Athletes are often told that they need to consume more and more protein in order build muscle and perform well. They actually need to eat more of all macronutrients but the ratio of those nutrients should stay the same. Most Americans consume far too much protein and if protein were necessary for muscle building we would all look like Mr. Universe… but when you look around… you don’t see very many rippling muscles. Oh well… so much for that theory. The only thing that builds muscle is resistance training. If an athlete isn’t building muscle they simply are not working vigorously enough or their workouts are not being done properly.
The proper diet for an athlete is the same as for anyone else but they should consume more calories (the diet should be based on complex carbohydrates). This is the source of our energy regardless of who you are and what you do. A study was conducted at the University of Birmingham in England on athletic performance. Two groups of male runners were given diets of 40% and 65% carbohydrate. It was an 11 day test; the runners were timed on a daily 16K run. Those who ate the lower carb diet were 8% slower than the other group, experienced more mood swings and many of them were forced to drop out of the study. Wow! That’s significant!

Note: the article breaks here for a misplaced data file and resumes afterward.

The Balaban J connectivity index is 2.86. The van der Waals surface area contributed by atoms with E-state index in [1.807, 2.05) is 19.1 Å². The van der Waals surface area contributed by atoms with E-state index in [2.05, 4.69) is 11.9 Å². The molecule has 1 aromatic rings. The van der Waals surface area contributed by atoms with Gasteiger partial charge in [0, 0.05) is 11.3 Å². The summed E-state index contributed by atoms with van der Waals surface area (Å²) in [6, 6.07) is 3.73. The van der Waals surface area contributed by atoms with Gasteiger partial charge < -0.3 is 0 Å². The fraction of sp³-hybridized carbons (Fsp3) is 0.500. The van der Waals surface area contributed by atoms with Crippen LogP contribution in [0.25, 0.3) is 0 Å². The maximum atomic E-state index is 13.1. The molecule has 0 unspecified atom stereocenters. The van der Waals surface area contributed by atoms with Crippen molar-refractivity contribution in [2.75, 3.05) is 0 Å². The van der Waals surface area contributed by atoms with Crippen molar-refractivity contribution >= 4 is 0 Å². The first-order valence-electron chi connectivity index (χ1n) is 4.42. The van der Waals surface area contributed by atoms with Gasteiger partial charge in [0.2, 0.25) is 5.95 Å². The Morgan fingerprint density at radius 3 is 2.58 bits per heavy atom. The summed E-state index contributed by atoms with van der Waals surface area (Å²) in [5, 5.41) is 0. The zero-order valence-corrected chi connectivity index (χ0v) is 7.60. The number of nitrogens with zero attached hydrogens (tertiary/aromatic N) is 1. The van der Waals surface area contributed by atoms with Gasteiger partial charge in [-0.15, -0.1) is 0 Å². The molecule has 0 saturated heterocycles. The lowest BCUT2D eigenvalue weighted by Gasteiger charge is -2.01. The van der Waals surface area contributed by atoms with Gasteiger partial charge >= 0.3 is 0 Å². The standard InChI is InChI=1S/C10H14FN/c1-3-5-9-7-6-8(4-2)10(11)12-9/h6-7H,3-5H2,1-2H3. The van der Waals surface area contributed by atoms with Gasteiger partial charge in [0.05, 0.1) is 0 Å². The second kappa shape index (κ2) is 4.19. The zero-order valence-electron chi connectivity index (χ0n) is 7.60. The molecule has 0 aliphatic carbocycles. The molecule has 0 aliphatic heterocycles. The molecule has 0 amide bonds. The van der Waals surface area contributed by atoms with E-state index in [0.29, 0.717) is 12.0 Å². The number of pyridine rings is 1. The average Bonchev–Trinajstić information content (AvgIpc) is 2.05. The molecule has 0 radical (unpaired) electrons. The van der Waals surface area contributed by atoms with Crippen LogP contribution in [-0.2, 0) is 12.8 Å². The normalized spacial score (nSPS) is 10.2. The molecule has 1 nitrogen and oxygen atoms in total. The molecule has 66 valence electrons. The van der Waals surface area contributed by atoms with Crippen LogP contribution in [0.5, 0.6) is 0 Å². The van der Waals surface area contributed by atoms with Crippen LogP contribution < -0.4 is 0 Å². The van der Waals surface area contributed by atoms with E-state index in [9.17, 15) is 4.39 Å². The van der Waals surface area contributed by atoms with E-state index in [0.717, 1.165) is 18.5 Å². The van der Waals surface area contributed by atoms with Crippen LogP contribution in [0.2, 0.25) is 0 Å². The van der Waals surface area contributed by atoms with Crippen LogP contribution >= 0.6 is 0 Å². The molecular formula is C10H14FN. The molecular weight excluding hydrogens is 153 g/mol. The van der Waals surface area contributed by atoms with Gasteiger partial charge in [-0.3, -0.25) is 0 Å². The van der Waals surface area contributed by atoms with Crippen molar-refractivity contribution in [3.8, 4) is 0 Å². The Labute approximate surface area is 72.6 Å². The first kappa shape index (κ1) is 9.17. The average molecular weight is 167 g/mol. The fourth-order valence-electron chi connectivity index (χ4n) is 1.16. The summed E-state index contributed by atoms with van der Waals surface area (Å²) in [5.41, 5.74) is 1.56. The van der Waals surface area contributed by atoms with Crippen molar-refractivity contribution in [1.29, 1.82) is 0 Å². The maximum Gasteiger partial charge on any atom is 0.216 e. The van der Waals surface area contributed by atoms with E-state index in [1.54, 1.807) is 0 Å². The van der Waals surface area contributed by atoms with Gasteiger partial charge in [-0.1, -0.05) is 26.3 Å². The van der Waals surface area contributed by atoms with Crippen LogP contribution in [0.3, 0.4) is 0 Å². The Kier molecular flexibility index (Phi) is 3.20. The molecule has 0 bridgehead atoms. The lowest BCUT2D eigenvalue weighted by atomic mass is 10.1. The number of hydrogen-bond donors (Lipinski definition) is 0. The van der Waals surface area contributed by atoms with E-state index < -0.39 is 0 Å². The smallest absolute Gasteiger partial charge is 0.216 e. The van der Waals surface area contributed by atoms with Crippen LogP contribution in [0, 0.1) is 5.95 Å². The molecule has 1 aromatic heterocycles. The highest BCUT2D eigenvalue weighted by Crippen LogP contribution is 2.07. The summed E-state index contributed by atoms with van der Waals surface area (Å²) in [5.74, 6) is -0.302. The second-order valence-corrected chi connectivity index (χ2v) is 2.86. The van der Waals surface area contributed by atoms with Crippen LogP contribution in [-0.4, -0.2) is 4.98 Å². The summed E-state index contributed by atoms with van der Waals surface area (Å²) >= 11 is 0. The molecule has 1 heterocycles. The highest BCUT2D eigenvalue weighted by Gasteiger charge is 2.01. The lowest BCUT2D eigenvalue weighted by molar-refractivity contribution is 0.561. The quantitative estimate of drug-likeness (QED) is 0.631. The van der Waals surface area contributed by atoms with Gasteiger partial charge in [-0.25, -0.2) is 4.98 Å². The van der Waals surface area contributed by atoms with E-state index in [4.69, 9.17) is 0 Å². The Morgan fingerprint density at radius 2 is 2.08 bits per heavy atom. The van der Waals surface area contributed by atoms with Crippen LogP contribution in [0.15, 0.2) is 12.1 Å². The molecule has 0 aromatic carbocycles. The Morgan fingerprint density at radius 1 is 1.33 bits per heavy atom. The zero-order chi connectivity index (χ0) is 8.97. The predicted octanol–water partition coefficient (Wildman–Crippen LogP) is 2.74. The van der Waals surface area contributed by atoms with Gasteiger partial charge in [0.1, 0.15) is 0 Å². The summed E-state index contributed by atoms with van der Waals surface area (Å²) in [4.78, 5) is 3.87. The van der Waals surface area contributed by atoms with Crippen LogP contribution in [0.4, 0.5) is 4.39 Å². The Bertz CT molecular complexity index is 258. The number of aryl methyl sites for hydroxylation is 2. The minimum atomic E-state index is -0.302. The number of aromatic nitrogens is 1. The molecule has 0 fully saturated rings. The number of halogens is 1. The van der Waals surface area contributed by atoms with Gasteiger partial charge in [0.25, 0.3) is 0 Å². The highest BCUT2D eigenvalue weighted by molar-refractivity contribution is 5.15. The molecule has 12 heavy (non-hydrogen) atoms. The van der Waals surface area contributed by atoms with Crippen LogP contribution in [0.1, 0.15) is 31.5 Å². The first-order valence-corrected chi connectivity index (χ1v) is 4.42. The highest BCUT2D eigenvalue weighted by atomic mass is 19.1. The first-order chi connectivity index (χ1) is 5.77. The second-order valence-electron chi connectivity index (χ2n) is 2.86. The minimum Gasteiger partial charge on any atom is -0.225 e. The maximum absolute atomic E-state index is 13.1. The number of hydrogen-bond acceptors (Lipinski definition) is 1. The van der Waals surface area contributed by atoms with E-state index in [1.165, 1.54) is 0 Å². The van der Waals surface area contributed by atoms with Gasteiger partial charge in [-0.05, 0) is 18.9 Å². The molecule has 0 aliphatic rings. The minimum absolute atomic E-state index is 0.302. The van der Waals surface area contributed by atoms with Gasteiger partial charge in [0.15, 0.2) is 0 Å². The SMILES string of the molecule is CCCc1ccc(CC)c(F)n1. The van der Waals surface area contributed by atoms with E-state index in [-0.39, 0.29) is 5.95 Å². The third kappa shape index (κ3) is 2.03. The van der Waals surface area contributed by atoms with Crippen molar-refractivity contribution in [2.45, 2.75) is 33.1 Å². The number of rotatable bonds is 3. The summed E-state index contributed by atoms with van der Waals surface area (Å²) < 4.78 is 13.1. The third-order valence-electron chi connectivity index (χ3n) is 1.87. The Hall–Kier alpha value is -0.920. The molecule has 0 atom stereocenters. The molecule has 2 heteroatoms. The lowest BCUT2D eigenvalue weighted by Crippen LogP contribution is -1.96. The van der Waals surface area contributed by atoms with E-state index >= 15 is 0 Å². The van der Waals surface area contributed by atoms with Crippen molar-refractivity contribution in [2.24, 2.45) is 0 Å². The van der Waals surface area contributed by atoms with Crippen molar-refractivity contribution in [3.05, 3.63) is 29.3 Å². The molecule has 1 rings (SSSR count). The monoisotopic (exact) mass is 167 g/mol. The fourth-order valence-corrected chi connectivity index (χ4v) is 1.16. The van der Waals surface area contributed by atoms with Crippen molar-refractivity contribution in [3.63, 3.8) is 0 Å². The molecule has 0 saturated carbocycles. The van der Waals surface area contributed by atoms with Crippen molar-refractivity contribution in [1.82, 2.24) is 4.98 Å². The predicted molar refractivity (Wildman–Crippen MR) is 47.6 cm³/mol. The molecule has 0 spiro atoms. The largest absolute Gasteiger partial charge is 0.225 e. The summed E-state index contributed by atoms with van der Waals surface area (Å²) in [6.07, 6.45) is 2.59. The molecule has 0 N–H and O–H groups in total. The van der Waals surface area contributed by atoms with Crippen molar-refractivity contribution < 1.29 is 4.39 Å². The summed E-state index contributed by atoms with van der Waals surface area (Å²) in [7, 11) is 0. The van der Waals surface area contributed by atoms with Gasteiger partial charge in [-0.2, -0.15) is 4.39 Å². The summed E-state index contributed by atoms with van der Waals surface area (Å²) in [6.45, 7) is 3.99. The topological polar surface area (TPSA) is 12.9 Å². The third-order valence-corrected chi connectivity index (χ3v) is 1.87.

I’ll bet you can guess why this happened. Since we need glucose to fuel our cells the lower carb diet just did not give the runners enough energy to finish an endurance run. As for the mood swings… our brain requires lots of glucose and cannot function well without the fuel. Our body uses glucose for fuel and the most efficient way to get it into our body is with complex carbohydrates… not protein. Also protein is a source of IGF-1 (see email 148). Lean runners who consume a high-protein diet have elevated levels of IGF-1.
So the theory that athletes need more protein is not such a great idea. Their level of physical activity does not protect them from dietary excess. They need the same diet that you and I need with the addition of more calories but not more protein.